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O brave new world that has such people in it

GG my love,

I finished this a while ago but never got around to posting an entry about it.  It was… interesting.  Really fantastic, but certain parts were a bit strange.  It made you think about what that kind of society would be like:  everyone in their own place, with no reason to be unhappy, yet with no families, real love, or art.  Would that be true happiness?  The people in this society are conditioned from birth to belong to a certain class, with beliefs specific to that class.  They wear one color their whole lives to identify themselves, and are assigned to a job.  There’s no freedom, except about who you can date, apparently.  And you’re taught to be promiscuous, because sex was merely pleasure and no longer about making children.  (Children are made in tubes!)

The real message hits when two characters visit the Reservation, where Indian tribes roam free.  A woman from the outside was lost there years ago, and had a child while stuck on the Reservation.  The woman, Linda, is wrecked by age (they don’t let them get old, basically, in society) and pretty much just goes crazy.  She wants to get back to civilization, but when she gets there she takes a ton of soma (happy pills) and goes into a  coma-like state until she dies.  Her son, John, is basically the big symbolic character in the book; he doesn’t understand the “perfect” society outside of the Reservation and eventually goes mad himself, because he’d been raised on with the Indians who taught values of freedom and love.  The two contrasting lifestyles present the real issue that the novel tries to get across.  Which would you rather chose:  being able to love and be free, but also true unhappiness and pain, or knowing your place, with adequate pleasure to keep you satisfied but no choice in the matter?  (Personally, I’d take the love.)

As far as the characters went, I felt like a couple of them could have been a bit deeper.  I guess the point was that no one in this society was very deep, because their true essence was only on the surface, as was their happiness.  The only three who did go deeper (Bernard, Helmholtz, and John) symbolized the fact that we, as humans, are prone to human desires, pain, and emotions, no matter how conditioned we are not to be.  These three characters pretty much ended up unhappy at the end, but ultimately, they were more free than any of the others.  (John’s conclusion especially exemplified freedom, when a human being is asked to go against his nature.)  I also wanted a stronger female character, as the women were all basically dumbasses.  (Lenina had meaning, but she still made me roll my eyes.)

Overall a wonderful and complex read.  Not easy, but certainly worthwhile.  And now I think I’ll continue with Wit’s End, which I started and seems like a cute story.  My workload this semester is a little more than it was last, so I might have to have some easy reads for a while.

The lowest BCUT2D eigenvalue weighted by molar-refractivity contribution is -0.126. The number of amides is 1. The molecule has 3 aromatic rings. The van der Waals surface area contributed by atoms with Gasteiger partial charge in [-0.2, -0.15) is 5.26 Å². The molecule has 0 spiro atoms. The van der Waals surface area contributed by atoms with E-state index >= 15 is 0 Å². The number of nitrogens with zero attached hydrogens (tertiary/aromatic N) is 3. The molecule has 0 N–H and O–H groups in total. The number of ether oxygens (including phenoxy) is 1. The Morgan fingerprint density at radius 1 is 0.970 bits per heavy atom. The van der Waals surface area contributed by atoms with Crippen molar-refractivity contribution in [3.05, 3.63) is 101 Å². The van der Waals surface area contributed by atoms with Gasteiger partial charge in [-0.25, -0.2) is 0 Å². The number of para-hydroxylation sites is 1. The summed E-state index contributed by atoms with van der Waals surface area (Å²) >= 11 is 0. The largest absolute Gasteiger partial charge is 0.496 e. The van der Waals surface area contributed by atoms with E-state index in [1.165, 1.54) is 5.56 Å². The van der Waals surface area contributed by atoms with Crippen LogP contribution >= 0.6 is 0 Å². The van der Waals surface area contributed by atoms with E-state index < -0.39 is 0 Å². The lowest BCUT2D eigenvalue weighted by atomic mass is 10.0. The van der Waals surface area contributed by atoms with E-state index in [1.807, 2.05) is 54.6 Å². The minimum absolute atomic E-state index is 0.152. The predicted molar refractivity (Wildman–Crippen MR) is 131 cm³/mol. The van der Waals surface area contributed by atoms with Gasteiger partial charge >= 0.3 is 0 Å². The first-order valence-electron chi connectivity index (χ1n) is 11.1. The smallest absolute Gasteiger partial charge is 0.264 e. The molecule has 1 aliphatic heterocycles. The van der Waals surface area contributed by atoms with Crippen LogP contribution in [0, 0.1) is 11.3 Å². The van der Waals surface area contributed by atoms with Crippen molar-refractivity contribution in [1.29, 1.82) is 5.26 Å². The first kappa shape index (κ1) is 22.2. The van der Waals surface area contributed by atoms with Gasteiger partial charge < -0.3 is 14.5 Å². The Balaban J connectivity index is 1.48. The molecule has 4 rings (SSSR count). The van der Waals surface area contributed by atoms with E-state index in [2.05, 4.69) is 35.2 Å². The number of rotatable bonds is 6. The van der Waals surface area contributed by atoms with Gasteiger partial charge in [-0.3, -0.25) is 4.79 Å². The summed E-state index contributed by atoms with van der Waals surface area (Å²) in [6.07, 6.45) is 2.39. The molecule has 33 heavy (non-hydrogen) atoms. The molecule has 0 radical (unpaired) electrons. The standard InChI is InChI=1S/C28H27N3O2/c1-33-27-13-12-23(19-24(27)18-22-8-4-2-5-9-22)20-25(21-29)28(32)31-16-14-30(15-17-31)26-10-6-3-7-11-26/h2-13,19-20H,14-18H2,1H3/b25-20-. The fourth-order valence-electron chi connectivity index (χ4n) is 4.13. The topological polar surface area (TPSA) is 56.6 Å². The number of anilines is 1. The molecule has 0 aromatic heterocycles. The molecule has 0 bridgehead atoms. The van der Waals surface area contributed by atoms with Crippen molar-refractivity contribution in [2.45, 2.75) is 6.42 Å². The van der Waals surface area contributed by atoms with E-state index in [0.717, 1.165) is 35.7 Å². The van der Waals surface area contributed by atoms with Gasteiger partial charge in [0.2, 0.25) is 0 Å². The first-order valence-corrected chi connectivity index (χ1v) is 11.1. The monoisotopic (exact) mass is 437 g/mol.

Miss you dearly. ❤



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everything is illuminated in the light of the past

Dearest GW~

“Everything is Illuminated” is a stunning book. It is at once silly and deeply meaningful. It was almost three books in one: there was the letters that Alex wrote to Jonathan, the story of Jonathan written by Alex and the fantastically untrue story of Jonathan’s ancestors. Some parts were wickedly funny, like when Alex writes about Sammy Davis Junior, Junior (Officious Seeing-Eye Bitch) or when he speaks of “spleening” his mother. But the end made me cry! The way it was written was highly experimental and very emotional.

My friend CN told me about the book: she loves the movie and the lead singer of her favorite band (Gogol Bordello) plays Alex in it. I had every intention of reading the book eventually, but when I was home for winter break, I found the book in my dad’s book collection! I’m really not surprised by this because my dad read anything and everything, from Anthony Bourdain to Shakespeare, and everything in between! Remember the time we found a whole box of cheap mystery novels?

Anyway, I decided to read the book while I was in London and it was fantastic! It was more sexual than I thought it would be however, which is awkward when you’re sitting next to an older British woman on the plane. I kept worrying that she would see what was on the page! The ending tore my heart out so on the plane ride back, I was practically bawling, which I’m sure was odd to the people sitting around me.

I highly suggest you see the movie and read the book. They are both really good and really different from each other. Now on to “A Clockwork Orange”!

Miss you soo soo much,



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The quick brown fox jumps over the lazy dog.

Darling GW~

I just finished “Ella Minnow Pea” by Mark Dunn. It was amazing! But first I want to comment on “A Clockwork Orange”. I’m getting the movie version really soon through netflix! =D Even before you mentioned Holden I was thinking that the book sounded a lot like “Catcher in the Rye”. I hope it’s better though because I didn’t like most of “Cather in the Rye”…the last half was better than the first but the book as a whole was a bit whiney.